VOYCE has been working with CPS in an effort to get changes to the student code of conduct, but organizer Emma Tai said the group was disappointed with the district’s response.

In an email, Chief Family and Community Engagement Officer Jamiko Rose told VOYCE that the goals of the policy revision would be to improve its “readability and accessibility” and increase schools’ “preventive and proactive options” for dealing with low-level violations.

Rose also indicated that the district would try to make changes “at all levels of the organization” to decrease reliance on suspensions, expulsions, and law enforcement and increase the use of restorative justice and skill-building interventions. (Despite being one of the first cities to include restorative justice officially in its discipline code, the district has long struggled with implementing such programs.)

Tai notes that the code already includes significant language about restorative justice for low-level behavior problems. VOYCE had hoped for more substantial changes, such as shortening the length of suspensions prescribed for each offense.

"CPS wants a student code of conduct that is both fair and just and is currently working to revamp its policy with the input of student voices," the district said in a statement. "As part of that process, we have convened a working group to assist us in the development of a new student code of conduct policy that will ensure consistent district-wide expectations, positive reinforcement of appropriate behavior, and tiered supports for students that are struggling with behavior issues."


A Noble Network Alumn of 2011 wrote 2 years 47 weeks ago

A Pround Alumn of Noble

The Noble Network is truly a blessing. If it were not for Noble I would not be where I am today.It has instituted in the me the values I need to be successful. Because of Noble I have the discipline to sit in class, be respectful, ask questions, study, do my homework, and speak with my professors.I will admit I was in detention a couple of times a year, but the money that I was charged did not nearly account for all the summer programs Noble has helped me pay for. Noble encouraged me to reach for the stars. It showed me that with hard work good things happen. It made me be a dedicated student. Not only did Noble educate me, but it educated my parents. Noble made my parents be involved in my education by making my mother aware of everything that happened. Because of this, my mother was also on me which motivated me to always try my best. Noble explains to parents what it is like when there students go away to college and helps everyone understand how to pay for college.They continue to help their alums which is something not every high school does. Noble encouraged me to go to a college that was far away because it would allow me to try something new. I can say that it was a great decision. I am doing well and am growing to be an independant and responsible young lady who is proud to say that I am a Latina from Chicago who is just as bright as any other person who attends Connecticut College. Because of Noble I will not be part of a statistic of students who drop out of high school or college. I will be part of the statistic that shows that it is possible to come from Noble, go to college and be a successful person. THANK YOU NOBLE ♥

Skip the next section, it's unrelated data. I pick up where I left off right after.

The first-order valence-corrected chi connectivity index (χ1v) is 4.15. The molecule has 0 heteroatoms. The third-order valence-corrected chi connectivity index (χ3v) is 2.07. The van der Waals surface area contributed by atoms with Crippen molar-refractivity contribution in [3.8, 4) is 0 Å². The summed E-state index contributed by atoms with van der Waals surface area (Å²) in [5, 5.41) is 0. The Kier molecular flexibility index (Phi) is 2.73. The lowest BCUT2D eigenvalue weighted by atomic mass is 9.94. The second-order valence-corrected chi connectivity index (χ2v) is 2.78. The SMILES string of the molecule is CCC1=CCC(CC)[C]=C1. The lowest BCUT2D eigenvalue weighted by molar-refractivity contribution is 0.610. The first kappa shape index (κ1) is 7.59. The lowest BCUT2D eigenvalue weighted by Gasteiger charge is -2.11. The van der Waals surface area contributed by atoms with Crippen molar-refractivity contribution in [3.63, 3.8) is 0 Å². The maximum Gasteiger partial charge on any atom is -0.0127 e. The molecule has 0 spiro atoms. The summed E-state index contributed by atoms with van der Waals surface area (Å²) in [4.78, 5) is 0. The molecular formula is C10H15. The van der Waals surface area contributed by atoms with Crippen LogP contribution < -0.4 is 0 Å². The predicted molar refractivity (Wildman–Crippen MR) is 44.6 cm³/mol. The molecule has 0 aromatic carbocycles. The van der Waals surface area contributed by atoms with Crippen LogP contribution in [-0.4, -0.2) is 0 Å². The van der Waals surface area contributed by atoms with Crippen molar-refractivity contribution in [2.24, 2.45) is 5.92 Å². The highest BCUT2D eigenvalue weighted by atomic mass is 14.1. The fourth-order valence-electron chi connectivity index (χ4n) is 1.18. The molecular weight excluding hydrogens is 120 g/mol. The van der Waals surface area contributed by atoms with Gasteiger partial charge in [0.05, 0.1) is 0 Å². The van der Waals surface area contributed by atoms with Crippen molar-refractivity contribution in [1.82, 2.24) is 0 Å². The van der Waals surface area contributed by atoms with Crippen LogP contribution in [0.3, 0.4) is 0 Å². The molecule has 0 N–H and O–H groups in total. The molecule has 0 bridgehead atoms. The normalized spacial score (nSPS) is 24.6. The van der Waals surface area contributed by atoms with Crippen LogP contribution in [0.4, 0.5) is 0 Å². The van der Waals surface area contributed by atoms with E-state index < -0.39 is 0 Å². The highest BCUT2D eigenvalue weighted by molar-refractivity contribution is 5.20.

Sam wrote 2 years 47 weeks ago

Suspension for murder

Be serious. If you read the Student Code of Conduct, a student is removed for murder and anything in the Group 6 section (the most severe). The student is suspended 10 days, referred for expulsion, and for the safetey of everyone, an emergency removal is processed immediately. The problem is not the SCC, the problem is that CPS does not support deans, teachers, and administrators that ask for removal of students that are problems.

Anonymous wrote 2 years 47 weeks ago

Let's Be Real

It's so orderly and quiet because if a child doesn't tie his shoes, sit up straight, or make eye contact they are kicked out (after their parents have gone broke from paying all these ridiculous fees). I hope your son makes it through college after receiving an education in a Boot Camp.

Anonymous989 wrote 2 years 47 weeks ago

Noble discipline Yeah!!!

Rahm's kids go to Lab because he can afford it, and he knows CPS is a mess. Charter schools exist because most CPS schools are so bad that parents will gamble on a charter. Rules are rules. These kids are in high school. They should know how to follow rules and behave. If not, pay the price.

fact based parent wrote 2 years 39 weeks ago

Noble has SEVEN of the top

Noble has SEVEN of the top ten highest performing high school within Chicago. The average ACT score at Noble is 20.3 and 17.2 at CPS. The average instructional hours at Noble consist of 1,280 hours and ONLY 873 hours at CPS. 85% of Noble’s 2011 class enrolled in college with 78% of them being first generation college students. Integrate all this with a strong and effective disciplinary program and you have success! Discipline and respect have roots at home. Parents should concentrate on nurturing their roots instead of criticizing a successful program. As a parent, the CHOICE is easy! I thank CPS for what it is doing but it is NOT ENOUGH!! All I ask of CPS is to show me results and not excuses! Let your number speak and NOT your excuses! I can hear Noble but I can't hear CPS.

fact based teacher wrote 2 years 39 weeks ago

First, Noble does not operate

First, Noble does not operate 7 of the top 10 high schools in the city. That is flatly inaccurate.

Noble also selects its students, targets students and families with marketing, kicks out or "counsels out" students that don't conform socially or can't perform academically, removes students who can't afford their particular brand of "discipline", serves lower percentages of English Language Learners and students with IEPs, enrolls less than 40% of its students from the neighborhoods in which the buildings reside, limits overall enrollment in each school, limits class sizes, expels students at three times the rate of traditional schools, etc., etc., etc.